Wednesday, August 14, 2013

Immigrants, cynics, sceptics and "et patati et patata"

Collared doves among the roses in the garden of some friends who feed them so regularly they have become family members. Though discouraged they wander in and out of their kitchen. These delicate birds are new to the British Isles. The first pair bred here in 1956 and quickly multiplied so that there are now believed to be 230 000 pairs. According to the The Royal Society for the Preservation of Birds the collared dove is the seventh most commonly seen bird in British gardens. Matched with pink roses they seem to  belong to a tapestry or or to a pattern for chintz curtains.

Indignation about the misuse of English words  often lies in the territory of crusty old people who don't like change.  I tend to be wary of  protests about usage because language evolves; a word begins with one meaning and with time adopts newer quite different meanings which repeated use eventually makes legitimate. How to balance precision and accuracy against  natural linguistic evolution? I ask myself the question this morning when on The BBC's Today Programme, I hear the word "cynical"used twice on separate occasions when each time the speaker seemed to mean "sceptical". There can be no doubt of the difference. The one implies  distrust or incredulity of human sincerity or goodness, while the other suggests an inclination to question or challenge accepted opinions. Cynics are thought of a having little faith in their fellows while sceptics may be admired for a balanced and moderating influence on affairs. The confusion between the two words is now almost an epidemic.  So is the language changing? Or did I hear this morning  professional communicators who should know better using it with a reprehensible sloppiness?

A rare example of onomatopoeia applied to something essentially abstract is the French expression et patati et patata meaning "and so on an so forth"

6 comments:

Tom said...

Well, I think I probably veer towards the crusty old people who don't like change to the language. I don't call it change, but degradation. The particular area which bothers me is where the use of scientific/mathematical language is 'misused'. The one that immediately comes to mind is that used by sporty people; "He/she gave 110%" No such animal exists in mathematics!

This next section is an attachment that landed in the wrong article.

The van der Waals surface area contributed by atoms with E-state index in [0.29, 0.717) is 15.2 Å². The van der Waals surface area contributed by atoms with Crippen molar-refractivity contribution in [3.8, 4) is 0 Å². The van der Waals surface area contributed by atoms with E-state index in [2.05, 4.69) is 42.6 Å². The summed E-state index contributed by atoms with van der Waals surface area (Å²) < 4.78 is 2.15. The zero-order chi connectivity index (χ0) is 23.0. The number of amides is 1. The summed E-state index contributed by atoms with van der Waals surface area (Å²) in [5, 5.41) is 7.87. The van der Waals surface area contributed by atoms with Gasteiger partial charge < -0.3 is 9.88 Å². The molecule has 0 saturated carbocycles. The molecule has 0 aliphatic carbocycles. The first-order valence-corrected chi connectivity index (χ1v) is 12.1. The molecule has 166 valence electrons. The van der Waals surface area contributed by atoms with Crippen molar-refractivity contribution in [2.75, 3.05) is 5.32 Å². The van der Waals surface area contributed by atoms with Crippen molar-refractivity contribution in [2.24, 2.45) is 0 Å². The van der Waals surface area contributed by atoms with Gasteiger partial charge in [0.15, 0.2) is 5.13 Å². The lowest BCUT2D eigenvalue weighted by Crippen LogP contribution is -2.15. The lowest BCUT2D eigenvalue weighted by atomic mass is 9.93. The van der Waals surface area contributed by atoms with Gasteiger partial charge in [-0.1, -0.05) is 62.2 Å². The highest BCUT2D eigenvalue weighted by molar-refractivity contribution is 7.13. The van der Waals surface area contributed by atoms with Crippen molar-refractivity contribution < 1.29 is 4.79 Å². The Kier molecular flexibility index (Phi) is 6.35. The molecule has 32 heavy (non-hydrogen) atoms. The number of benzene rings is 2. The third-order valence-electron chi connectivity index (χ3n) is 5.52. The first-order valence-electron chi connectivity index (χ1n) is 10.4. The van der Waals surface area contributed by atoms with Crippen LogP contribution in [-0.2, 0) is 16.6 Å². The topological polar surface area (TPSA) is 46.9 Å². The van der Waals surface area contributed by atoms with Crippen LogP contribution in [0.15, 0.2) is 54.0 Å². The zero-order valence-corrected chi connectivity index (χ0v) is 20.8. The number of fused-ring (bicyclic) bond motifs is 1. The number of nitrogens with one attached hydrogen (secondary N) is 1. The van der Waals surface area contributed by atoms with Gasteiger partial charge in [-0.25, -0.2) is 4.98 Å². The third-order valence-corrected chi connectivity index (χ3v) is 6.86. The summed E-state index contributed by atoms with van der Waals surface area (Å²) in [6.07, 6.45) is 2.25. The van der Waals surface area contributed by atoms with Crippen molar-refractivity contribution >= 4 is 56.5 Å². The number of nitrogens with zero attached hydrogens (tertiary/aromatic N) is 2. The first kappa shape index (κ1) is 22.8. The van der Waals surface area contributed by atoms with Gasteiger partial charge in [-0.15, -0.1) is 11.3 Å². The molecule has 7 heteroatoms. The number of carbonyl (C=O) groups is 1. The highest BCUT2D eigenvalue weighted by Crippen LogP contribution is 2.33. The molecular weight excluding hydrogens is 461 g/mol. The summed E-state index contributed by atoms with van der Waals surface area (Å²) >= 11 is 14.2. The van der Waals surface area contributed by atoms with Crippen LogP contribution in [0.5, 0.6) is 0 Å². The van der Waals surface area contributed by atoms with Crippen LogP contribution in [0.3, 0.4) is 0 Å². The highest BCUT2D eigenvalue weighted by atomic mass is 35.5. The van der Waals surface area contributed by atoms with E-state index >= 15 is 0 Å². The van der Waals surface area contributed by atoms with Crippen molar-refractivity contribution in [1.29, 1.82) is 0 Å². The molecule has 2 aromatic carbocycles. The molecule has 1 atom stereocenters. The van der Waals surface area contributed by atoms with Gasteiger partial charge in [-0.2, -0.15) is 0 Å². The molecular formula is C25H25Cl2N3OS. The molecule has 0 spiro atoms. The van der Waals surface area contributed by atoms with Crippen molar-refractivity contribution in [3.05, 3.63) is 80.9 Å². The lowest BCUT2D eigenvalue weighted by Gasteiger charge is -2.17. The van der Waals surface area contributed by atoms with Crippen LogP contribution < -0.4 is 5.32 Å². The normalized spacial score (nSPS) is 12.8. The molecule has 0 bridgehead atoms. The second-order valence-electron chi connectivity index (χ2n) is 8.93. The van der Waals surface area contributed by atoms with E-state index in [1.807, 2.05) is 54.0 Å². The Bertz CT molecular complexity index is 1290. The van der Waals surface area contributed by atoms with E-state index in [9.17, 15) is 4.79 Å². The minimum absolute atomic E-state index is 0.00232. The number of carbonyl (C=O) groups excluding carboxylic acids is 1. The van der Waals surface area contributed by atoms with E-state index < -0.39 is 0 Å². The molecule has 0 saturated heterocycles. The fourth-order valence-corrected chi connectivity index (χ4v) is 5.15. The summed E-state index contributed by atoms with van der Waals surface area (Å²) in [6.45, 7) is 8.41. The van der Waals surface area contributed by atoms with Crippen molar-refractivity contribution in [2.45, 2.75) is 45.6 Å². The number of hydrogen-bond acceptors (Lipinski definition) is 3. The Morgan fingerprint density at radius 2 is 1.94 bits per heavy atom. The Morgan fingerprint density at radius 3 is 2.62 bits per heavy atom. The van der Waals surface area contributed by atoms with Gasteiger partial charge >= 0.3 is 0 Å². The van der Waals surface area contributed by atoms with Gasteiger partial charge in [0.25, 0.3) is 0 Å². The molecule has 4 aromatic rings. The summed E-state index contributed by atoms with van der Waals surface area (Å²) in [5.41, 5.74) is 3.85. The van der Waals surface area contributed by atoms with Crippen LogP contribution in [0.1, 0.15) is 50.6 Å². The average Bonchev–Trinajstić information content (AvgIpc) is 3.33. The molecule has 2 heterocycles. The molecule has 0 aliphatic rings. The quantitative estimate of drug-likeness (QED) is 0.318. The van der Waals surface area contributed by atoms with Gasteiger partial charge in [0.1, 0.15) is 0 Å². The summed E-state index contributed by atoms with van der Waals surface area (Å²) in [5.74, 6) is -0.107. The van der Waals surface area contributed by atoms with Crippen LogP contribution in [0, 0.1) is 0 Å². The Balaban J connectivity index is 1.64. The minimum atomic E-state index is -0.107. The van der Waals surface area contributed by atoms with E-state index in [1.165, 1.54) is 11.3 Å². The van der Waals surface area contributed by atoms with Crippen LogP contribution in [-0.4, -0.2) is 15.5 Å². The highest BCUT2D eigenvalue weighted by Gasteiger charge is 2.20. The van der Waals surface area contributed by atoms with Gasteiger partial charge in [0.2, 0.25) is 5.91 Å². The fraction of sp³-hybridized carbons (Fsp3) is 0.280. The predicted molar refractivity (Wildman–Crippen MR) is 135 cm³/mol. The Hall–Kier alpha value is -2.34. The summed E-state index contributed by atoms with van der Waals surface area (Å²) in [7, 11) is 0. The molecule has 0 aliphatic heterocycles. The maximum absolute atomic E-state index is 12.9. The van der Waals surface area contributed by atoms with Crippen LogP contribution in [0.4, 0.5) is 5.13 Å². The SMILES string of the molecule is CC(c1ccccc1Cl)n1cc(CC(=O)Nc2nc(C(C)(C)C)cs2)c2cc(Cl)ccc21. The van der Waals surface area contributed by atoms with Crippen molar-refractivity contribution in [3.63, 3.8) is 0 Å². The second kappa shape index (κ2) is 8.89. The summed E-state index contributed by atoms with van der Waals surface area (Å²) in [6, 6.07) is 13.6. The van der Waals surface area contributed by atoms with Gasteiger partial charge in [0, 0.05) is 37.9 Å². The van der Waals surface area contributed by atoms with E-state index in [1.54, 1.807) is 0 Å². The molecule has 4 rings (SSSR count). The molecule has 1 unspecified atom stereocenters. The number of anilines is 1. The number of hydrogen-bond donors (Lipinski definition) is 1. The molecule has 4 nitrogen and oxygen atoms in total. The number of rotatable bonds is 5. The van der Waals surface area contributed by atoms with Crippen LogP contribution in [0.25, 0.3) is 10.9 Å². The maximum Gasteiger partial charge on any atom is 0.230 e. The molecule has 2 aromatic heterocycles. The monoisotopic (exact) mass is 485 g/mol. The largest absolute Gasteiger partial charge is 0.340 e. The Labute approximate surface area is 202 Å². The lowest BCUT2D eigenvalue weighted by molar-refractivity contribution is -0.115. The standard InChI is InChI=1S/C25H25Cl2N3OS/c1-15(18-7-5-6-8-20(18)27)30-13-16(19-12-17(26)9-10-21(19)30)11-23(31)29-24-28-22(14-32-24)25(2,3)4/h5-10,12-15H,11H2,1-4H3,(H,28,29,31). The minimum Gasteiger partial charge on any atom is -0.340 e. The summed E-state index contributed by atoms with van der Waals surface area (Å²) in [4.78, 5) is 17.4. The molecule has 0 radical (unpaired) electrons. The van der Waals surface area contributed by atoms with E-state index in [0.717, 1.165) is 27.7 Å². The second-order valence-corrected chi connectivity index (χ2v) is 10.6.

I always thought that the idea of language was to facilitate communication and understanding. How is that achieved when the language is continually changing? I do find from time to time that I have no idea what homeland Brits are talking about anymore.

CC said...

Beautiful Collared Doves and comment on how Roses enhance their charm and vice versa.

I am not a crusty elder, but I live in the American torture chanmber of English, from pronunciation to misuse as you have described to "fun" as an adjective... as in something being "so fun".........

Roderick Robinson said...

Ah but suppose another language has a word that doesn't exist in English - don't you feel the temptation? Two examples: préciser in French and, somewhat outmoded now, cinch in American.

The fact is some words have complicated meanings Not everyone looks up dictionary definitions, relying instead on context. Laziness? Hey, nobody's looking, the word police are on a tea-break. Oh my goodness I've gone and corrupted the English language and the court's condemned me to eat half-a-dozen Jeffrey Archer books. You're way ahead of me with cynic (though I wouldn't confuse it with sceptic) but how about hermeneutic? Looked it up several times and still can't cling on to the meaning? Shouldn't use it then. It's banned. Speaking as one who requires linguistic absolution most days of the week I wish I could say I've never used a word casually and/or inaccurately. Or just plain wrongly. Why do I do it? To show off, of course. Virtually all writing is showing off. But what happens if I'm found out? It's a risk I'm prepared to take. And if the risk doesn't come off I'll devise a charming rejoinder. And there, right in the midst of this act of de-solemnisation, I'm guilty of the very error I'm outlining. Have I ever looked up rejoinder? Can I be sure it hasn't got some nuance I'm unaware of. Bless me for I have sinned...

Lucy said...

Pretty collared doves. Heather had a pair in her garden which sat in the apple tree summer and winter. The day she died they flew away and haven't returned, though her son has put out food and looks out for them.

I've little new to add to the debate on linguistic change; I've sometimes wondered at what moment Elinor became the sensible one of the Dashwood sisters and Marianne ceased to be, and whether anyone got cross about it. Oh, and I did just catch Henry James misusing your friend 'begging the question', which was really rather satisfying. (Or perhaps that should be gratifying... or simply pleasing.)

Lucas said...

I am intrigued by the fact that, according to the dictionary, a Cynic in Greek Philosophy was someone who believed that the most important thing in life was virtue and that the only way to attain to virtue was through self control, which paradoxically seems to be a very uncynical view of life.

Joe Hyam said...

Tom The young in particular are often completely incomprehensible. They gabble and swallow their words. But even if you could grasp them their tangled meanings elude us.

CC Fun as an adjective! Grim! But then we have I suppose had funfair for some time.

Lucy I always thought that the theme of the novel was a kind of definition of the two words in the title. One sister sensible but sensitive and emotional. Have I missed something to get cross about? Interesting about Henry James begging questions!

Robbie I suppose that happens quite a lot. So we have to borrow or adapt.

Lucas. Yes the Cynics appear not to have been cynical on the whole.